Turco carries on, as usual, in more detail than is probably needed for our purposes, talking about podic vs. accentual-syllabic meter. This page gives a clear description of the stanza form, summarizing the kind of thing Turco carries on about.

An example of the use of ballad stanza is The Rime of the Ancient Mariner by S.T. Coleridge. Here's the opening few stanzas:
It is an ancient Mariner,
And he stoppeth one of three.
"By thy long beard and glittering eye,
Now wherefore stopp'st thou me?

The Bridegroom's doors are opened wide,
And I am next of kin;
The guests are met, the feast is set:
May'st hear the merry din."

He holds him with his skinny hand,
"There was a ship," quoth he.
"Hold off! unhand me, grey-beard loon!"
Eftsoons his hand dropt he.
My Pynchonian colleague ArnoldSnarb recently produced this rather inartistic example.
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Old 12-08-2008, 04:17 PM   #14
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Ottava Rima

Of Ottava Rima, Turco says: "Otttava rima, an Italian poem or stanza form, is an octave written in iambic pentameter lines and rhyming abababcc." Pretty straightforward, that, and not much to quibble about.

If you want to read a little about the history of the form, the Wikipedia article on Ottava Rima gives some more information.

Byron used Ottava Rima in Don Juan. As an example of the form, here is the first stanza of the first canto of that work:
I want a hero: an uncommon want,
When every year and month sends forth a new one,
Till, after cloying the gazettes with cant,
The age discovers he is not the true one;
Of such as these I should not care to vaunt,
I'll therefore take our ancient friend Don Juan—
We all have seen him, in the pantomime,
Sent to the devil somewhat ere his time.
I'm particularly fond of Ottava Rima as Kenneth Koch uses it for two of his great long poems, Ko, or A Season on Earth and The Duplications. Here's the first two stanzas from the latter as another example of the form:
One night in Venice, near the Grand Canal,
A lovely girl was sitting by her stoop,
Sixteen years old, Elizabeth Gedall,
When, suddenly, a giant ice-cream scoop
Descended from the clouded blue corral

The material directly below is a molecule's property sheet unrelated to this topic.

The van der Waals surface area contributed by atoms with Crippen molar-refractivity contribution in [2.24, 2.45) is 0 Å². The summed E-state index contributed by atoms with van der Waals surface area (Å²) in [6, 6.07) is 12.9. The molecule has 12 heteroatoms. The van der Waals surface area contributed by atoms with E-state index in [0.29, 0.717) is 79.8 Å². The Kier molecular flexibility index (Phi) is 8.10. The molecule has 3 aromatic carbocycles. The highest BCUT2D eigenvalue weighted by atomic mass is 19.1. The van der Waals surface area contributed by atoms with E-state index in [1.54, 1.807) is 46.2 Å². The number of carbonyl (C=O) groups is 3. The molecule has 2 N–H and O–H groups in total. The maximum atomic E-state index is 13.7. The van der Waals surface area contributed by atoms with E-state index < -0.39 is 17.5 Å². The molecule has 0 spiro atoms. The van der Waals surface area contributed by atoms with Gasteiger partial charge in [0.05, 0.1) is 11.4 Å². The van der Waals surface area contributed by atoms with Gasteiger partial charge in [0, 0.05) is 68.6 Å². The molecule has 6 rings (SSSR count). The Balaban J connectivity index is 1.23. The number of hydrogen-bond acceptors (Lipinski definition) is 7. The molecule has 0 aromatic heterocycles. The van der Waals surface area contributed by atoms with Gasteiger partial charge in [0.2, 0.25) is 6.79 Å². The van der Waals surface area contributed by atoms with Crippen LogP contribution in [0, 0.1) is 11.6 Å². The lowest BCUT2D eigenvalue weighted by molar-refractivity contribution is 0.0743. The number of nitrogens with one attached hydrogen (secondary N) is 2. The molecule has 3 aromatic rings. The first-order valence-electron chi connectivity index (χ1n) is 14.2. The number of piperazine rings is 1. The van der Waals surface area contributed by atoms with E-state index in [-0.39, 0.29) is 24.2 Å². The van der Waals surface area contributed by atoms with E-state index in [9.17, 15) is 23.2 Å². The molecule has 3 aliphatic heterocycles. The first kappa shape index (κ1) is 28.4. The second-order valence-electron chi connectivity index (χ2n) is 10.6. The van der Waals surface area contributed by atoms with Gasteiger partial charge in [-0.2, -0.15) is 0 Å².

Of heaven and scooped her skyward with a loop-
The-loopy motion, which the gods of Venice
Saw, and, enraged, they left off cosmic tennis

And plotted their revenge. They thought some outer
Space denizen or monster had decided
To take this child, perhaps who cared about her
And wished to spare her heart a world divided,
Or else who wanted to hug, kiss, and clout her,
And, lust upwelling, the right time had bided,
Or something such—so thought, at least, the gods of
Her native city, famed for bees and matzoh.
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Old 12-08-2008, 04:36 PM   #15
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Tristesse wrote an amazing double acrostic a few years back. I can't remember the title or I'd go searching for it, but maybe she'll post it here. It's one of the best double acrostics I've ever read.
Flattery will get you almost anything.

SolsticeecitsloS

Skulking on the verge,
Oblique, the sun seems amblyopic.
Last light for Bernini.
Self-luminescent towers dark at last,
Taking with them their shadows
Immured in gloom, ethereal.
Chasing Sol, Luna, a pallid "O",
Exacts a path for the planets.

Seasons start afresh once more,
Old blood surges in happy panic.
Life's wheel, with all its brilliant raddii
Spins again - blindingly bright
Taking with it Winter's detritus.
I rejoice to see the sun return, eternal.
Caches of dormant life welcome the imago,
Efflorescence waiting with folded wings.

The word "solstice" appears backwards at the end of each verse so I suppose that makes it a quadruple acrostic with a back-flip.
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Old 12-08-2008, 07:50 PM   #16
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Quote: